Define Custom Type Guard Functions in TypeScript

Marius Schulz
InstructorMarius Schulz

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Published 4 years ago
Updated 3 years ago

One aspect of control flow based type analysis is that the TypeScript compiler narrows the type of a variable within a type guard.

This lesson explores how you can define functions and type predicates to create your own type guards similar to the Array.isArray() method.

Take a look at this numbers array whose elements are numbers or nested arrays of numbers. Let's now assume we want to write a flatten function, a function that takes such arrays and returns a flat version of them.

We'll say function flatten, and we'll define a single parameter called array. That array will hold numbers or number arrays themselves. We'll also add a type annotation for our return type which will be a flat number array.

First, we're going to create a variable called flattened and initialize it with an empty array. Next, we're going to iterate over the array parameter using a for of loop. For each element, we're going to call the array.is array method to check whether this element is an array itself.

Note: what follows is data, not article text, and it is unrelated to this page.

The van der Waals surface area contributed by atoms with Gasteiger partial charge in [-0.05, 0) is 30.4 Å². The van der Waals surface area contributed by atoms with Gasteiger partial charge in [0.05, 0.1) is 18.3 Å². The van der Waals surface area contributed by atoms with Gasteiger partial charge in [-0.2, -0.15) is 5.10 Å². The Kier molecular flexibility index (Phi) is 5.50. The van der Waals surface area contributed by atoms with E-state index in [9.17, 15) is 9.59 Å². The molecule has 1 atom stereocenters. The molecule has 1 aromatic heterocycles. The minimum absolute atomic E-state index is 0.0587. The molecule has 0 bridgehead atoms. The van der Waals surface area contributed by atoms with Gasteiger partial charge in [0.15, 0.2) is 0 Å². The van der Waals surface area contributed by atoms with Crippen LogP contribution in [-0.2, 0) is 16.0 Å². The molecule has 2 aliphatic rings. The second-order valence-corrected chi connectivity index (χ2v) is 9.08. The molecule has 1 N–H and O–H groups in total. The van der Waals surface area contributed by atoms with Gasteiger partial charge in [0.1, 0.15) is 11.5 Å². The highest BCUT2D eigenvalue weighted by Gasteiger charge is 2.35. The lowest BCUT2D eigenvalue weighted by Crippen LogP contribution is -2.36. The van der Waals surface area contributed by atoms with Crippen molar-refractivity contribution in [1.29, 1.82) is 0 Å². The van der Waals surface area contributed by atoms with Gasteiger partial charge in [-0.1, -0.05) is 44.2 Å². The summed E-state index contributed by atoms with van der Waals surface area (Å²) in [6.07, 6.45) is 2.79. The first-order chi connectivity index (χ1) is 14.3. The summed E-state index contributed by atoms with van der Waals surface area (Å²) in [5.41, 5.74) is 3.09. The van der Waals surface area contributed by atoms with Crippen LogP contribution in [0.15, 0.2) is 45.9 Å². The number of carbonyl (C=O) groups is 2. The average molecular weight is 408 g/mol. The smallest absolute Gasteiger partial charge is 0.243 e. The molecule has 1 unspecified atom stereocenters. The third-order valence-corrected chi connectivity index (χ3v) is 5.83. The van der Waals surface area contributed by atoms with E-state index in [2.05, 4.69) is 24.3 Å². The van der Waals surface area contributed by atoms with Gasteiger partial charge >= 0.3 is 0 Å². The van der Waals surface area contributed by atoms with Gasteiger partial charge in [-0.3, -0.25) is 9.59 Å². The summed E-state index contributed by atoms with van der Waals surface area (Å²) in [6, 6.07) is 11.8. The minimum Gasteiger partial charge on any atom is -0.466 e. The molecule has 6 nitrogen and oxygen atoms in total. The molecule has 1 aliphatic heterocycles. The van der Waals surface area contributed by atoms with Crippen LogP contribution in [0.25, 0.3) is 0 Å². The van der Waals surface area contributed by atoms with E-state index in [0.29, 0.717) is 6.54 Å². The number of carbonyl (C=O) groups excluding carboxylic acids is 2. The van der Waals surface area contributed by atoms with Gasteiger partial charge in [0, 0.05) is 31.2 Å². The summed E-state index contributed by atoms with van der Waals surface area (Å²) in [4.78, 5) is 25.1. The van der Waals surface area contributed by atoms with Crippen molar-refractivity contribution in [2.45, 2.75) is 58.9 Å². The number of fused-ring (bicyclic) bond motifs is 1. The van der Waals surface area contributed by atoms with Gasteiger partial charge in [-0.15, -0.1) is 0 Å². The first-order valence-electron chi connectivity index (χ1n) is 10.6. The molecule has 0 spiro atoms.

If it is, we're going to push all of its elements into the flattened array using the spread syntax. Otherwise, we simply add the element itself. Finally, we are going to return the flattened array from the function.

All right. Let's see whether our flatten function works as intended. I'm going to add a console.log statement and log the result of calling flatten on the numbers array. If we now compile the program and run the generated JavaScript file through Node, we get the expected output. Perfect.

Let's now take a look at the types in our program. We've added a type annotation that says that our array parameter is an array of numbers or a number array. This is why element is either a number or a number array. That makes sense so far.